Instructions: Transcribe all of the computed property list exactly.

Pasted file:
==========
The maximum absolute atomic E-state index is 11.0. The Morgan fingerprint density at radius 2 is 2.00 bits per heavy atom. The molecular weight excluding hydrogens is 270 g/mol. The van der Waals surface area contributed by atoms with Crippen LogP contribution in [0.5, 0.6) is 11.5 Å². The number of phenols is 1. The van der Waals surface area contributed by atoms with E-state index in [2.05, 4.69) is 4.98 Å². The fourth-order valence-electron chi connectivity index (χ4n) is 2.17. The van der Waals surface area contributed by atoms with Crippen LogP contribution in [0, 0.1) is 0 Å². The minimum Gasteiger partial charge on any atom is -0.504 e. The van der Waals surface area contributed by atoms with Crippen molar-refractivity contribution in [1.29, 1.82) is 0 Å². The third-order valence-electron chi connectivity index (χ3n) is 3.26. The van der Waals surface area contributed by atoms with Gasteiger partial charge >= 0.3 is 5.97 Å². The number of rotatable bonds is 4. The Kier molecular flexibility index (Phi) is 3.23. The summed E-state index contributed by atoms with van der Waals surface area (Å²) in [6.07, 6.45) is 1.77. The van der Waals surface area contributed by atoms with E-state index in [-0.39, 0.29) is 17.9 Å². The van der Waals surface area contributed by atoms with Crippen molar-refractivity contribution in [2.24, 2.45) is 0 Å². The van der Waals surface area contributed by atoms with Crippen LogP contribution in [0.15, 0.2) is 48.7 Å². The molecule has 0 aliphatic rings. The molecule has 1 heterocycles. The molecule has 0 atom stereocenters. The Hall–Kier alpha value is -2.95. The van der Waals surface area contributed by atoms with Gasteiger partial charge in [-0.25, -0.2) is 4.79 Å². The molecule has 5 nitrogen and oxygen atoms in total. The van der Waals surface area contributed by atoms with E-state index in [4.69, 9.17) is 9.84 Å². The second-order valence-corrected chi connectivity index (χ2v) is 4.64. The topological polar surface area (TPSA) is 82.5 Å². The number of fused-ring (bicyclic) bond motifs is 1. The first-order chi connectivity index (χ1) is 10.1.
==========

The maximum absolute atomic E-state index is 11.0. The Morgan fingerprint density at radius 2 is 2.00 bits per heavy atom. The molecular weight excluding hydrogens is 270 g/mol. The van der Waals surface area contributed by atoms with Crippen LogP contribution in [0.5, 0.6) is 11.5 Å². The number of phenols is 1. The van der Waals surface area contributed by atoms with E-state index in [2.05, 4.69) is 4.98 Å². The fourth-order valence-electron chi connectivity index (χ4n) is 2.17. The van der Waals surface area contributed by atoms with Crippen LogP contribution in [0, 0.1) is 0 Å². The minimum Gasteiger partial charge on any atom is -0.504 e. The van der Waals surface area contributed by atoms with Crippen molar-refractivity contribution in [1.29, 1.82) is 0 Å². The third-order valence-electron chi connectivity index (χ3n) is 3.26. The van der Waals surface area contributed by atoms with Gasteiger partial charge >= 0.3 is 5.97 Å². The number of rotatable bonds is 4. The Kier molecular flexibility index (Phi) is 3.23. The summed E-state index contributed by atoms with van der Waals surface area (Å²) in [6.07, 6.45) is 1.77. The van der Waals surface area contributed by atoms with E-state index in [-0.39, 0.29) is 17.9 Å². The van der Waals surface area contributed by atoms with Crippen molar-refractivity contribution in [2.24, 2.45) is 0 Å². The van der Waals surface area contributed by atoms with Crippen LogP contribution in [0.15, 0.2) is 48.7 Å². The molecule has 0 aliphatic rings. The molecule has 1 heterocycles. The molecule has 0 atom stereocenters. The Hall–Kier alpha value is -2.95. The van der Waals surface area contributed by atoms with Gasteiger partial charge in [-0.25, -0.2) is 4.79 Å². The molecule has 5 nitrogen and oxygen atoms in total. The van der Waals surface area contributed by atoms with E-state index in [4.69, 9.17) is 9.84 Å². The second-order valence-corrected chi connectivity index (χ2v) is 4.64. The topological polar surface area (TPSA) is 82.5 Å². The number of fused-ring (bicyclic) bond motifs is 1. The first-order chi connectivity index (χ1) is 10.1.